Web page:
Last year was a tragic one, yet global stocks were up 16% in 2020. U.S. stocks did a bit better. During the worst days of March, with pandemic fears rampant and the global economy falling off a cliff, very few (if any) would have predicted this year’s strong outcome for stocks.
In fixed-income, core investment-grade bonds gained a strong 7.6%, benefiting from falling rates as investors sought low-risk assets earlier in the year. Within fixed-income, flexible bond strategies and floating-rate loans materially outperformed core bonds during the last three quarters of the year. But they still have some ground to make up from the tremendous selloff suffered in March.
In the face of a challenging and chaotic year, our portfolios performed well. We executed two tactical allocation shifts that added value. And since May, broadly speaking, the active equity and flexible bond managers we invest with have outperformed their passive index benchmarks. There are reasons to believe prior years’ macro and market headwinds may be turning into tailwinds for our portfolio positioning.
For 2021, the likelihood of widespread vaccine distribution supports the case for an economic recovery beginning in the second or third quarters. Central bank monetary policy is almost certain to remain very accommodative for at least the next year or two. And fiscal policy is unlikely to be restrictive and could be stimulative, depending on political outcomes. This macro backdrop should be supportive of equities and other financial risk assets, at least for 2021.
Over our five-year tactical horizon, U.S. stocks continue to look expensive in absolute terms but not relative to extremely low bond yields. Meanwhile, non-U.S. stock markets—emerging-market stocks in particular—have much higher five-year expected returns than U.S. stocks. If the U.S. dollar continues its recent decline, U.S. investors in international assets would receive an additional currency return.
With the yield on U.S. core bonds not much higher than 1%, we have a high degree of confidence that their five-year return will be around that level. Core bonds still play a vital risk management role in our balanced portfolios as a potential safe haven during a deflationary shock. But we continue to believe investors need to diversify their bond allocation to include non-traditional sectors and flexible strategies, whose longer-term returns should be much higher.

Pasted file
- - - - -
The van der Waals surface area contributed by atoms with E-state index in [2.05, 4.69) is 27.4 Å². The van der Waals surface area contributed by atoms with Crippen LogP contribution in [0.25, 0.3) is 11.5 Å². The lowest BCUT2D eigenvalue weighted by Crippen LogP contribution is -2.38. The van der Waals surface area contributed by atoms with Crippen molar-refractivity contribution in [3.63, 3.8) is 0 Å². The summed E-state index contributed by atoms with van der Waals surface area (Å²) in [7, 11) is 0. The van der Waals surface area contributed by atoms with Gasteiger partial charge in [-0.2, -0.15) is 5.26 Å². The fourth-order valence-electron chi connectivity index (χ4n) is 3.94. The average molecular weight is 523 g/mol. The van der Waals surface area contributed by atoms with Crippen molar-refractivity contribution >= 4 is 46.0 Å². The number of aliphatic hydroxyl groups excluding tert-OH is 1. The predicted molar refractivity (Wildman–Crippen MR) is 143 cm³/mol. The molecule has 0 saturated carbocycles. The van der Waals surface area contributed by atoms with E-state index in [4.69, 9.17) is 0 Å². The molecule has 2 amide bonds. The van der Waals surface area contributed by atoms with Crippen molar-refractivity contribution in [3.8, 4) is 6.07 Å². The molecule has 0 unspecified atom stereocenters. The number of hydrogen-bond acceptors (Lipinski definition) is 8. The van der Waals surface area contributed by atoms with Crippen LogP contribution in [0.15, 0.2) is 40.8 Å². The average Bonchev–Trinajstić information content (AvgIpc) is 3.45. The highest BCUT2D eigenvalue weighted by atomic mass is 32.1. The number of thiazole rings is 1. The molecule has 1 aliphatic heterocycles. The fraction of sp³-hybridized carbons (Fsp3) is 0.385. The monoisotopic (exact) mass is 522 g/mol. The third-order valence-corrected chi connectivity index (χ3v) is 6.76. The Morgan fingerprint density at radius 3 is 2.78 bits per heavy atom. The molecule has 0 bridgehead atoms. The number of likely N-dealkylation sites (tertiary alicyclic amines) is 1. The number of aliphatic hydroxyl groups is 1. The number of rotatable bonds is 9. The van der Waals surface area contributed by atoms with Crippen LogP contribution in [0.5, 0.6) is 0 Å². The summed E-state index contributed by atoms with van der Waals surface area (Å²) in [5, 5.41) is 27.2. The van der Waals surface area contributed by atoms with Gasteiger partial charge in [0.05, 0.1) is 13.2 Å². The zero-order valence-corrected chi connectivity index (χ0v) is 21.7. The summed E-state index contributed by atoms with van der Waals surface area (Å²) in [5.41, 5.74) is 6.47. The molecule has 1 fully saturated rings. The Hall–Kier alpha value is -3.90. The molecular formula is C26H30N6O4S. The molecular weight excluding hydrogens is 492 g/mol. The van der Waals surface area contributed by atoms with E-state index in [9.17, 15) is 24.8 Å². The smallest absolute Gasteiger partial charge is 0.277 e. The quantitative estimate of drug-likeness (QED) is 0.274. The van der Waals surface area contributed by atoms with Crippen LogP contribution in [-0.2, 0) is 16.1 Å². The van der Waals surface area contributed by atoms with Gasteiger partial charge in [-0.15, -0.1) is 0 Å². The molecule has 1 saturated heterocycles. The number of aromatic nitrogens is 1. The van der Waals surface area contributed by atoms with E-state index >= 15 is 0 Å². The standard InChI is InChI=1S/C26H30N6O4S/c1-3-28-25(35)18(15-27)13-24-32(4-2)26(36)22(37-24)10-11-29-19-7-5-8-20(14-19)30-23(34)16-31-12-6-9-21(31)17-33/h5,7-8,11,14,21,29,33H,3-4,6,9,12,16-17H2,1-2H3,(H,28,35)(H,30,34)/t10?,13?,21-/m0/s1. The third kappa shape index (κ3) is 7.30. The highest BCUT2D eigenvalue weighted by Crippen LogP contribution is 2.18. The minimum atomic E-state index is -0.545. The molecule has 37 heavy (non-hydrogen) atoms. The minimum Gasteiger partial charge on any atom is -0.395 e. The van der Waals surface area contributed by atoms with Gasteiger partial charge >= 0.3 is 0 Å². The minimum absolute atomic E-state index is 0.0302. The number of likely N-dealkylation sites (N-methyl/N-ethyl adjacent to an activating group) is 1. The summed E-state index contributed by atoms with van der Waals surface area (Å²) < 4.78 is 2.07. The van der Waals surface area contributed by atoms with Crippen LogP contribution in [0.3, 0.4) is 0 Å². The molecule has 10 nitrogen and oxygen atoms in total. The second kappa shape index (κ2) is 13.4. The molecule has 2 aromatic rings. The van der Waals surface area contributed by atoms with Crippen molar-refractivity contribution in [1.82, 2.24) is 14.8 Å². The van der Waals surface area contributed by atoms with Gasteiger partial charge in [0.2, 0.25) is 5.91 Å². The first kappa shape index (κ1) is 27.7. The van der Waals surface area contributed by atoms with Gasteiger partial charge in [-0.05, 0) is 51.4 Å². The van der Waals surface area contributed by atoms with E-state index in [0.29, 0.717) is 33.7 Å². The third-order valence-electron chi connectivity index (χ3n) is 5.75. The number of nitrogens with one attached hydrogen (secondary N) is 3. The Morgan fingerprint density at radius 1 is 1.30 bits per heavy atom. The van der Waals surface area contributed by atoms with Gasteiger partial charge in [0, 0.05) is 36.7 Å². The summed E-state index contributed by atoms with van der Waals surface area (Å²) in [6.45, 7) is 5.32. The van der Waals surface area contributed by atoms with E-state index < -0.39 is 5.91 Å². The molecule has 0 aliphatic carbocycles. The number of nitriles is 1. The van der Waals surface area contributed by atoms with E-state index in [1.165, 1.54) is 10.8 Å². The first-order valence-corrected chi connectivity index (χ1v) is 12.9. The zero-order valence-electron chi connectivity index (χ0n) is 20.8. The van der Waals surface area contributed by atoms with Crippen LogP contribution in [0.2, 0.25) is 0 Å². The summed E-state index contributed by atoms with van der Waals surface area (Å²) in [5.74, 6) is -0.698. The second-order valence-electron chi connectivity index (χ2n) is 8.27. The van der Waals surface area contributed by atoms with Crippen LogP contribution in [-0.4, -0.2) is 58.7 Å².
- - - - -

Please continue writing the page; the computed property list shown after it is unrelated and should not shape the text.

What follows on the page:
The low expected return prospects for both U.S. stocks and core bonds emphasize the need for alternative sources of returns going forward. We think select marketable alternative strategies can deliver good returns as well as valuable diversification benefits across a wide range of macro scenarios.
Of course, we must assess the risks. In the next few months, there could be a sharp economic slowdown from pandemic-induced lockdowns and, potentially, inadequate supplemental fiscal relief. And the current extreme investor optimism leaves the market vulnerable to disappointment.
Longer term, two big concerns are the specter of inflation and China. Inflation risk is low today, but the release of pent-up demand once the pandemic is under control, at the same time deglobalization is constraining supply, could lead to an inflationary spiral. And given China’s outsized influence within the emerging markets, we are very focused on the risk and opportunity it presents. We are bullish long-term on China and emerging markets, but China is cutting back stimulus and we think trade and tech conflicts with the rest of the world could continue.
Financial market history teaches us: expect the unexpected; expect to be surprised. And positive surprises happen too. It’s important to note that although our base case is for a cyclical recovery, our balanced portfolios are built to be resilient across a wide range of potential scenarios. That said, we’d be happy to see our formerly contrarian views become the consensus in 2021 and beyond.
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